The squat—how many times have you heard that it’s the secret to a great butt and faster fat loss? There’s certainly some truth to it. Squats work your butt and the large muscles of your legs, and working those muscles takes energy that helps you lose fat.
But say you have painful knees or hips? Is your butt always going to look fat in those jeans? Fortunately, there are other ways to work our glutes and those big leg muscles that will help us burn a few more calories. Let’s start with the squat and work our way through a few modifications so that there’s something for all fitness levels.
The Unloaded Squat
Beginning: Stand with your feet shoulder width apart.
Middle: Push your butt back and toward the floor as though you’re moving to sit on a chair. Your arms are in front of you for balance, but your elbows should sit behind or no greater than even with your knees. If you’re leaning further forward than that, you’re losing form.
End: Exhale as you return to standing by pushing off with your legs, contracting your glutes, and snapping your hips forward. (For an extra challenge, you can push off enough that you jump at the end of each rep OR you can add weight by holding a sandbag or weighted plate against your chest, just don’t jump with the weight until you’re confident you can keep good form and hang on to the weight throughout the movement.)
Points to consider: You may grip the floor with your toes to help with balance. Keep your shoulders relaxed and tucked away from your ears and toward your butt. If you’re able to go lower than 90 degrees with your knees, your pelvis will curl toward the back of your heels and your knees will end up tucked into or very near your arm pits.
If you can’t do a full squat because of knee, hip, or lower back pain, the first modification to try is moving to the shoulder bridge. A lot of the weight load is removed from the knee and hip because you’re on your back instead of standing, and your back starts supported by the floor.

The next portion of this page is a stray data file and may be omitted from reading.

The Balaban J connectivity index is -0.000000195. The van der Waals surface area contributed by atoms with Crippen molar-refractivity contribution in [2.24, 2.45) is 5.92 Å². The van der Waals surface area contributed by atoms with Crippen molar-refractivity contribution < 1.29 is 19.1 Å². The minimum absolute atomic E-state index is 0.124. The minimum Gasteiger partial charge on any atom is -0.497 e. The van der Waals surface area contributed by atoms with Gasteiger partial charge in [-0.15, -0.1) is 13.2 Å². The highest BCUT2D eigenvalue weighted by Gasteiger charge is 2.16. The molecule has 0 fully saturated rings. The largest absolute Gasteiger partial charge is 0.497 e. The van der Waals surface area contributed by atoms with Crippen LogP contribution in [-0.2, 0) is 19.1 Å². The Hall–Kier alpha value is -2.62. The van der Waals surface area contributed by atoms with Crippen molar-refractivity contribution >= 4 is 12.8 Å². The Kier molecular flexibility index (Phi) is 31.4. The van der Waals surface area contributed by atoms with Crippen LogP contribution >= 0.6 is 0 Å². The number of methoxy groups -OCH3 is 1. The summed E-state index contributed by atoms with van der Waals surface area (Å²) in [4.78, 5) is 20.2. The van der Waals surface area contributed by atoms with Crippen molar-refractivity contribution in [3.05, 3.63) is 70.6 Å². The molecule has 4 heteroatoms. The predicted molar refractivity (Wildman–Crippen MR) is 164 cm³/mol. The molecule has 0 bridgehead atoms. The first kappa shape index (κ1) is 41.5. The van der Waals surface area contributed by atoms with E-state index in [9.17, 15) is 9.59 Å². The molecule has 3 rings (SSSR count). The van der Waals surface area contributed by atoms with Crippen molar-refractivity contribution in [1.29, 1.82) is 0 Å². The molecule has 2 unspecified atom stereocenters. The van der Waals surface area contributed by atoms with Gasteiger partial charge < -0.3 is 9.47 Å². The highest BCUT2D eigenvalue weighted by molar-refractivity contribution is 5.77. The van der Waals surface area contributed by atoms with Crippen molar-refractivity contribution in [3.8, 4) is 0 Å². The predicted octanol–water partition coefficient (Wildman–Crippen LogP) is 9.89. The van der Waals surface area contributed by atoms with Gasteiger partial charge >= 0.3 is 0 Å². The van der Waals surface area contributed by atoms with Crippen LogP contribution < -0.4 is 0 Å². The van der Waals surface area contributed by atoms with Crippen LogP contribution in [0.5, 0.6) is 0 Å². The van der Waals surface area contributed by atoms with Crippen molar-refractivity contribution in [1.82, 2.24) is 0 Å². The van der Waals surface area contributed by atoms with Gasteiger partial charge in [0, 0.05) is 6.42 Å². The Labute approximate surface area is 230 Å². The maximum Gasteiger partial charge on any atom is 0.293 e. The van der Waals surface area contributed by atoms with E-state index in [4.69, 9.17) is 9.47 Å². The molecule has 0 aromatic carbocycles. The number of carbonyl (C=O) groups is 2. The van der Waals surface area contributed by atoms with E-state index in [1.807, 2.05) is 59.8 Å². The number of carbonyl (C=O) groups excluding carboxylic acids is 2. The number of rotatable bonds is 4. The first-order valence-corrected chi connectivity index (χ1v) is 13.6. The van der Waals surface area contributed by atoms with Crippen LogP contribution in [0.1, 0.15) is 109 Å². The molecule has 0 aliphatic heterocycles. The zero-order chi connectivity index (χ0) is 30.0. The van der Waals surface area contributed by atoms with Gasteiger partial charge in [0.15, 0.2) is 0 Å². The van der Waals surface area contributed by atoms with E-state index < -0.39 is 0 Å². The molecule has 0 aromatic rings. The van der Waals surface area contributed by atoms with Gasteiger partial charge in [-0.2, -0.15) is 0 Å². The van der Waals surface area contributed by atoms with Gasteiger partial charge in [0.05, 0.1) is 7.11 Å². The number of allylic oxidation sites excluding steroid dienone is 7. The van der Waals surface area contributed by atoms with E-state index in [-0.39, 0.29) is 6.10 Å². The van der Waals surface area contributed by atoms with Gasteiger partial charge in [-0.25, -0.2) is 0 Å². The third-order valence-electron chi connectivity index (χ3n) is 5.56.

Beginning: Begin by lying on your back with your knees as close to your butt as is comfortably possible.
Middle: Push off of mid-foot and drive your hips upward until your weight is balanced between your shoulders and feet. Imagine that you are pushing your knees to opposite corners of the room to allow your hips to open.
End: Return to the starting position with control.
Points to consider: When you are lifted, your weight always stays on your feet and shoulders while your spine is in a straight line. Your weight should never be resting on your neck.
After knee surgery, I couldn’t do a squat or the shoulder bridge. Instead, I broke the basics of the exercise down even further. Technically I started with nothing more than leg lifts and then weighted leg lifts. But after a few weeks, I moved on to the prone scorpion. This exercise is a great way to get to your glutes while controlling how much weight your hip or knee has to lift. As a bonus, the prone scorpion also helps with mobility for your back, hips, and shoulders.
Beginning: Begin by lying face down with your arms extended at 90 degrees to your body, palms down.
Middle: Lift your left leg and reach across your body from behind while your right palm rotates upward as though you’re going to set your heel in it. Try to set your foot flat on the floor just as close to your hand as you can get (no sliding your hand toward it!). To the extent that your knee allows, push into the floor with your left foot to open your hips.
End: Return to start. Repeat with the right leg to complete one repetition.
Points to consider: Let your leg lead by actively lifting it so that you’re using it and your core muscles to turn your body sideways instead of just letting it roll over until your foot is on the floor…lifting is what fires the glutes and adds shape to your behind. If your shoulders are too restricted to allow the movement, just leave your arms at your sides while doing the rest of the exercise. Matthew’s foot isn’t flat on the floor in the picture, but if you can get yours there and then push without pain, your leg muscles will benefit even more from the exercise.
You may find that after working one exercise for a while, you’ve built up enough strength and mobility to move to a more weighted version. If you can, that’s great! If you can’t, doing what you can do is better than doing nothing at all.
We’ve all become used to the idea that exercise has to be an event…the right clothes, the right shoes or no shoes, the right food before and after, etc. Think about most of the natural wonders of the world; structures of beauty that take your breath away in awe of their magnificence. They weren’t created instantly. Instead, very small actions added up over time to create something sculpted and beautiful—no gear or gym required. 😉
Until next time, may the choices you make and the actions you take today, create a healthier ‘you’ tomorrow!
(Special thanks to Matthew Funk for posing for the majority of the pictures and to Ryan Murdock for the use of his photo of a full squat.)